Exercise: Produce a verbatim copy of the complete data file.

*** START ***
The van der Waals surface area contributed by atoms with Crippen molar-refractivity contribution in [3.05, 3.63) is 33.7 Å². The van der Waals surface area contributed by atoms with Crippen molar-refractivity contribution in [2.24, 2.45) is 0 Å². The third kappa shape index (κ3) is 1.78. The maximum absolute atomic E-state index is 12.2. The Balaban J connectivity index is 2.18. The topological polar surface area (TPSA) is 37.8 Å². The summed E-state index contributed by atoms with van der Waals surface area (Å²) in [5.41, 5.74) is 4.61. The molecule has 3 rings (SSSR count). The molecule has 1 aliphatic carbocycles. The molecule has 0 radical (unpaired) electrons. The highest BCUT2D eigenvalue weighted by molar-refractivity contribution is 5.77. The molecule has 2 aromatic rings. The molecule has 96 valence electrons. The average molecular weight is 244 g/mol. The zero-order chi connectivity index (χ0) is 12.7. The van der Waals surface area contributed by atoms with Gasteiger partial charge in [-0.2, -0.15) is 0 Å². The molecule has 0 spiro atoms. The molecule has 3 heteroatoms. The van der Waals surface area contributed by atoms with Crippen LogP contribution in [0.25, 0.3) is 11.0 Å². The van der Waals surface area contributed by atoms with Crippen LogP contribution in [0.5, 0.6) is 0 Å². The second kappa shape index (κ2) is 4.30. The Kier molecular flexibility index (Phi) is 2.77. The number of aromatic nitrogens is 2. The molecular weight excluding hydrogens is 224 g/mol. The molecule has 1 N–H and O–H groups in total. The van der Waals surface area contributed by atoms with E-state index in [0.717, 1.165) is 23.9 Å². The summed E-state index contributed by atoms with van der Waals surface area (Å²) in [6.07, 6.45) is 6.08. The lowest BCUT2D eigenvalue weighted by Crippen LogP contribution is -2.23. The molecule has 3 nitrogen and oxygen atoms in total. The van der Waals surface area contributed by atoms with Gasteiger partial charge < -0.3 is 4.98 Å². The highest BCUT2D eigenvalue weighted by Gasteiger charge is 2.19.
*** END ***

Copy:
The van der Waals surface area contributed by atoms with Crippen molar-refractivity contribution in [3.05, 3.63) is 33.7 Å². The van der Waals surface area contributed by atoms with Crippen molar-refractivity contribution in [2.24, 2.45) is 0 Å². The third kappa shape index (κ3) is 1.78. The maximum absolute atomic E-state index is 12.2. The Balaban J connectivity index is 2.18. The topological polar surface area (TPSA) is 37.8 Å². The summed E-state index contributed by atoms with van der Waals surface area (Å²) in [5.41, 5.74) is 4.61. The molecule has 3 rings (SSSR count). The molecule has 1 aliphatic carbocycles. The molecule has 0 radical (unpaired) electrons. The highest BCUT2D eigenvalue weighted by molar-refractivity contribution is 5.77. The molecule has 2 aromatic rings. The molecule has 96 valence electrons. The average molecular weight is 244 g/mol. The zero-order chi connectivity index (χ0) is 12.7. The van der Waals surface area contributed by atoms with Gasteiger partial charge in [-0.2, -0.15) is 0 Å². The molecule has 0 spiro atoms. The molecule has 3 heteroatoms. The van der Waals surface area contributed by atoms with Crippen LogP contribution in [0.25, 0.3) is 11.0 Å². The van der Waals surface area contributed by atoms with Crippen LogP contribution in [0.5, 0.6) is 0 Å². The second kappa shape index (κ2) is 4.30. The Kier molecular flexibility index (Phi) is 2.77. The number of aromatic nitrogens is 2. The molecular weight excluding hydrogens is 224 g/mol. The molecule has 1 N–H and O–H groups in total. The van der Waals surface area contributed by atoms with E-state index in [0.717, 1.165) is 23.9 Å². The summed E-state index contributed by atoms with van der Waals surface area (Å²) in [6.07, 6.45) is 6.08. The lowest BCUT2D eigenvalue weighted by Crippen LogP contribution is -2.23. The molecule has 3 nitrogen and oxygen atoms in total. The van der Waals surface area contributed by atoms with Gasteiger partial charge < -0.3 is 4.98 Å². The highest BCUT2D eigenvalue weighted by Gasteiger charge is 2.19.